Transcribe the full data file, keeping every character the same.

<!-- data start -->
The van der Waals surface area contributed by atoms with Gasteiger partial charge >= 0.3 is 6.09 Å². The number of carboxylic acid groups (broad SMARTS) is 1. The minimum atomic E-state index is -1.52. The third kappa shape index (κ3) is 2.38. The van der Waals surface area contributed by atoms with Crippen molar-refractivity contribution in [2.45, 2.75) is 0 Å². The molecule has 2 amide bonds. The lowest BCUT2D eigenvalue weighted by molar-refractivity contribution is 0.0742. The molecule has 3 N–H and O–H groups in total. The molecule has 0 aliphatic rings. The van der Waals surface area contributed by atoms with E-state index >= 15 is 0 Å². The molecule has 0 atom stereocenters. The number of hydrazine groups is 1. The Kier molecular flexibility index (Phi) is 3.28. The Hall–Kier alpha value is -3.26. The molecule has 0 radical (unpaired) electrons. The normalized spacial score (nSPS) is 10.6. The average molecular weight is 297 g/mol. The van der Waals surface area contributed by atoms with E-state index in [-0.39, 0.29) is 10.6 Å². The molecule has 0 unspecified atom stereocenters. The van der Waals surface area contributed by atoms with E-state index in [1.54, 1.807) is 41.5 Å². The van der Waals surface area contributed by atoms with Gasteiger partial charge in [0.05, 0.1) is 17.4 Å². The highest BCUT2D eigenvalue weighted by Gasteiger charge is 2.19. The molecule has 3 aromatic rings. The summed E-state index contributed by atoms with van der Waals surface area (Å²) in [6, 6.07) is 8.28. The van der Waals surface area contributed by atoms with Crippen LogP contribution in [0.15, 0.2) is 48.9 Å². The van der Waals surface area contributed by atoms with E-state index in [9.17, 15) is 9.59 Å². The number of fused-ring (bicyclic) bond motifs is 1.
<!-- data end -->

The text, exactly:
The van der Waals surface area contributed by atoms with Gasteiger partial charge >= 0.3 is 6.09 Å². The number of carboxylic acid groups (broad SMARTS) is 1. The minimum atomic E-state index is -1.52. The third kappa shape index (κ3) is 2.38. The van der Waals surface area contributed by atoms with Crippen molar-refractivity contribution in [2.45, 2.75) is 0 Å². The molecule has 2 amide bonds. The lowest BCUT2D eigenvalue weighted by molar-refractivity contribution is 0.0742. The molecule has 3 N–H and O–H groups in total. The molecule has 0 aliphatic rings. The van der Waals surface area contributed by atoms with E-state index >= 15 is 0 Å². The molecule has 0 atom stereocenters. The number of hydrazine groups is 1. The Kier molecular flexibility index (Phi) is 3.28. The Hall–Kier alpha value is -3.26. The molecule has 0 radical (unpaired) electrons. The normalized spacial score (nSPS) is 10.6. The average molecular weight is 297 g/mol. The van der Waals surface area contributed by atoms with E-state index in [-0.39, 0.29) is 10.6 Å². The molecule has 0 unspecified atom stereocenters. The van der Waals surface area contributed by atoms with E-state index in [1.54, 1.807) is 41.5 Å². The van der Waals surface area contributed by atoms with Gasteiger partial charge in [0.05, 0.1) is 17.4 Å². The highest BCUT2D eigenvalue weighted by Gasteiger charge is 2.19. The molecule has 3 aromatic rings. The summed E-state index contributed by atoms with van der Waals surface area (Å²) in [6, 6.07) is 8.28. The van der Waals surface area contributed by atoms with Crippen LogP contribution in [0.15, 0.2) is 48.9 Å². The van der Waals surface area contributed by atoms with E-state index in [9.17, 15) is 9.59 Å². The number of fused-ring (bicyclic) bond motifs is 1.